Killowen Bonded International Series – Belgrove Oat & Belgrove Rye 3 Year-old Whiskeys from Tasmania

It’s no secret we’re big fans of Killowen here at The Water of Life. With the news that they would release two Belgrove Distillery bottlings as the first of their Bonded International Series, our pulses were raised, our mouths instantly parched, and our excitement peaked.

Belgrove Distillery in Tasmania and its founder, Peter Bignell, was, admittedly, a massive influence on Brendan Carty and the founding of Killowen. Albeit thousands of miles away from each other, these two micro-distilleries, have a lot in common: Sustainability, transparency, doing things by hand, flame-fed stills, use of oats and rye, malted and unmalted grains, and a relentless focus on the quality of spirit to name a few. Killowen and celebrity chef Gordon Ramsay has been preaching the Belgrove gospel for some time now; therefore, it’s somewhat critically acclaimed.

The two whiskeys released were Belgrove Oat and Belgrove Rye. Oat is limited to 222 bottles with 59.79% ABV, and Rye is limited to 239 bottles with 60.61% ABV. Both are three years old and finished in ex Malt and Australian Pinot Noir cask.

Before we get to the whiskeys, what struck me the most about this release is how prominent “3 YR OLD” is displayed on the label. Many brands would typically present an older age statement like a badge of honour, signalling to the consumer that what’s inside is quality. “The older it is, the better” – so we’re told. Not for Killowen and Belgrove. For them, if you focus on the ingredients and production instead of relying on the effects of wood after a long maturation, you won’t need the whiskey to be old to be good. Only time will tell if the sacrifice in quantity in favour of quality will work for Killowen, given that their own distillate just crossed the 3-year mark a few months ago and is now legally whiskey.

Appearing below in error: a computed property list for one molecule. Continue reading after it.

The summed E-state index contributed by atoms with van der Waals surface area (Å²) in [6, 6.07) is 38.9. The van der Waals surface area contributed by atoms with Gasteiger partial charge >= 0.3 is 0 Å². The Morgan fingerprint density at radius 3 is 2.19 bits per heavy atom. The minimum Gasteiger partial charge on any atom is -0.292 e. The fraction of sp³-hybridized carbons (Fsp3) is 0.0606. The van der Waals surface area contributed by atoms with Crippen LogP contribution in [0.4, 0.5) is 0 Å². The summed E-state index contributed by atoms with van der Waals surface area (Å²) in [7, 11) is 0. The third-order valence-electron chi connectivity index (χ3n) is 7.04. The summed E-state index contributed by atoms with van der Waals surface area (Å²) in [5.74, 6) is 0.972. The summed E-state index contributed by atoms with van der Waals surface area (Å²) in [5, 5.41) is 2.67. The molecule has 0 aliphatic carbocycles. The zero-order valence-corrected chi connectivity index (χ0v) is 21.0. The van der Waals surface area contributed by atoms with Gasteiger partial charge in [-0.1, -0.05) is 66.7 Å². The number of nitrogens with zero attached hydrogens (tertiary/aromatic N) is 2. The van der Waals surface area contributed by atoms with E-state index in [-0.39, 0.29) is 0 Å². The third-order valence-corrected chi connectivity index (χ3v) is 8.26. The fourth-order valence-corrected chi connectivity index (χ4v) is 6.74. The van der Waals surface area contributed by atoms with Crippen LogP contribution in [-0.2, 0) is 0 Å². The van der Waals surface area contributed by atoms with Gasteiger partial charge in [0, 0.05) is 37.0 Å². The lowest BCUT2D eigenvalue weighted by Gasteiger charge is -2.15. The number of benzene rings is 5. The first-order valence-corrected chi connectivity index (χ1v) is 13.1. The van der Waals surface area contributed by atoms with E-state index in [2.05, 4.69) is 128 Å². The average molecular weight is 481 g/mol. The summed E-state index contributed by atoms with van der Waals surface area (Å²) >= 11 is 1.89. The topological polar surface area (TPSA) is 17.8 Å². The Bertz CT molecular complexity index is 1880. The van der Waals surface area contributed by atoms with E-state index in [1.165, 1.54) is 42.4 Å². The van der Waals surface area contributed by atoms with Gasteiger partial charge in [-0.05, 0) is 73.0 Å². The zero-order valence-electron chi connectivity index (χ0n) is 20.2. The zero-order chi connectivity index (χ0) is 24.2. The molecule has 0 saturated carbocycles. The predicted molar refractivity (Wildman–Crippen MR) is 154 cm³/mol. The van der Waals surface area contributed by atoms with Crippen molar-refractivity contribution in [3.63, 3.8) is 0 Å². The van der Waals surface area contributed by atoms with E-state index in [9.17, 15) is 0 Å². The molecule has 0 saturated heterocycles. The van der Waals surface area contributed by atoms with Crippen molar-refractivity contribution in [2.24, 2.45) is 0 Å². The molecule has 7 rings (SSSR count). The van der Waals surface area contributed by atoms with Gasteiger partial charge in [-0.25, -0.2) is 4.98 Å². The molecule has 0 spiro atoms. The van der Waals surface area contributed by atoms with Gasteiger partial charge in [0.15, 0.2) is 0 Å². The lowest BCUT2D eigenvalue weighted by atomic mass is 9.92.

I can’t help but think about the modern Irish Whiskey industry and why more consumers should buy into it. We’re in the middle of a so-called renaissance where most of the 40+ operating distilleries in Ireland only started producing within the last five years. It’s an opportunity for the consumer to be on the ‘front row’ to experience how this industry will further evolve. Although not all brands may survive, I can imagine drinking an 18-year-old Irish whiskey from a young distillery 15 years from now, in the year 2037 and in my 50s, thinking to myself – I was there.

So on to the whiskeys. First, Belgrove Oat. This is a mixed mash bill of 70% un-malted oats, 5% un-malted wheat, 5% un-malted barley, 10% malted barley and 10% malted rye. It was aged in ex-Tasmanian Pinot Noir Casks & ex-Tasmanian Malt Whisky casks. Non-chill filtered and bottled at cask strength at 59.79% ABV.

Jonathon’s notes

Killowen Bonded International Series- Belgrove Oat

Nose: Guinness cream immediately hits the nose as I poured it into the Glencairn, thick porridge with a dash of cinnamon, green banana peel, vanilla, cream, orange zest, and coolant.